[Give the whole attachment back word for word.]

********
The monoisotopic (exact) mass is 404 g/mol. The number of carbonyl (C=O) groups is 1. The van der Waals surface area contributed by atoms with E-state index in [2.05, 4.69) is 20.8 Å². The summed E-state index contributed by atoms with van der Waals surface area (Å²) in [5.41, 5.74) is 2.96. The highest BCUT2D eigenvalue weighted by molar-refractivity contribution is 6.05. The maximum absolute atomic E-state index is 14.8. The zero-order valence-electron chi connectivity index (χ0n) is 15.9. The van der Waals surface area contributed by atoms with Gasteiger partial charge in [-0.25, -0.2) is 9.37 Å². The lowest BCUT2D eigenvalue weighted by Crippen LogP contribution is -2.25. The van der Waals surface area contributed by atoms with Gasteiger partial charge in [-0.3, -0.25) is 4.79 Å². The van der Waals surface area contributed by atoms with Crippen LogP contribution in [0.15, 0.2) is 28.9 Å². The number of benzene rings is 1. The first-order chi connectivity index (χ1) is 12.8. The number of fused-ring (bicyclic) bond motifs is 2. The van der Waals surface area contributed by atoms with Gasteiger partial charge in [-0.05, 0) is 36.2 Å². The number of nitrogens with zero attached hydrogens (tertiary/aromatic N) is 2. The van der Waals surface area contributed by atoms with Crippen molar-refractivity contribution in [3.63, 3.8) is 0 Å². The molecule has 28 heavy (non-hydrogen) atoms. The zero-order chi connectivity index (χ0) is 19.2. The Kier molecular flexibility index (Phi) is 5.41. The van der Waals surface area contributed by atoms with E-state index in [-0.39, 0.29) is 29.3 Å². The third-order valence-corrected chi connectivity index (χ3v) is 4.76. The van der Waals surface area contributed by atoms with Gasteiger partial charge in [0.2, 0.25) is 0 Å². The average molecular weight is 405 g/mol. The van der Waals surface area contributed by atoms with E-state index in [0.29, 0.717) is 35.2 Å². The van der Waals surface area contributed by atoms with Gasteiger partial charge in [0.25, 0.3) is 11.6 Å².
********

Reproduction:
The monoisotopic (exact) mass is 404 g/mol. The number of carbonyl (C=O) groups is 1. The van der Waals surface area contributed by atoms with E-state index in [2.05, 4.69) is 20.8 Å². The summed E-state index contributed by atoms with van der Waals surface area (Å²) in [5.41, 5.74) is 2.96. The highest BCUT2D eigenvalue weighted by molar-refractivity contribution is 6.05. The maximum absolute atomic E-state index is 14.8. The zero-order valence-electron chi connectivity index (χ0n) is 15.9. The van der Waals surface area contributed by atoms with Gasteiger partial charge in [-0.25, -0.2) is 9.37 Å². The lowest BCUT2D eigenvalue weighted by Crippen LogP contribution is -2.25. The van der Waals surface area contributed by atoms with Gasteiger partial charge in [-0.3, -0.25) is 4.79 Å². The van der Waals surface area contributed by atoms with Crippen LogP contribution in [0.15, 0.2) is 28.9 Å². The number of benzene rings is 1. The first-order chi connectivity index (χ1) is 12.8. The number of fused-ring (bicyclic) bond motifs is 2. The van der Waals surface area contributed by atoms with Gasteiger partial charge in [-0.05, 0) is 36.2 Å². The number of nitrogens with zero attached hydrogens (tertiary/aromatic N) is 2. The van der Waals surface area contributed by atoms with Crippen molar-refractivity contribution in [3.63, 3.8) is 0 Å². The molecule has 28 heavy (non-hydrogen) atoms. The zero-order chi connectivity index (χ0) is 19.2. The Kier molecular flexibility index (Phi) is 5.41. The van der Waals surface area contributed by atoms with E-state index in [-0.39, 0.29) is 29.3 Å². The third-order valence-corrected chi connectivity index (χ3v) is 4.76. The van der Waals surface area contributed by atoms with Gasteiger partial charge in [0.2, 0.25) is 0 Å². The average molecular weight is 405 g/mol. The van der Waals surface area contributed by atoms with E-state index in [0.29, 0.717) is 35.2 Å². The van der Waals surface area contributed by atoms with Gasteiger partial charge in [0.25, 0.3) is 11.6 Å².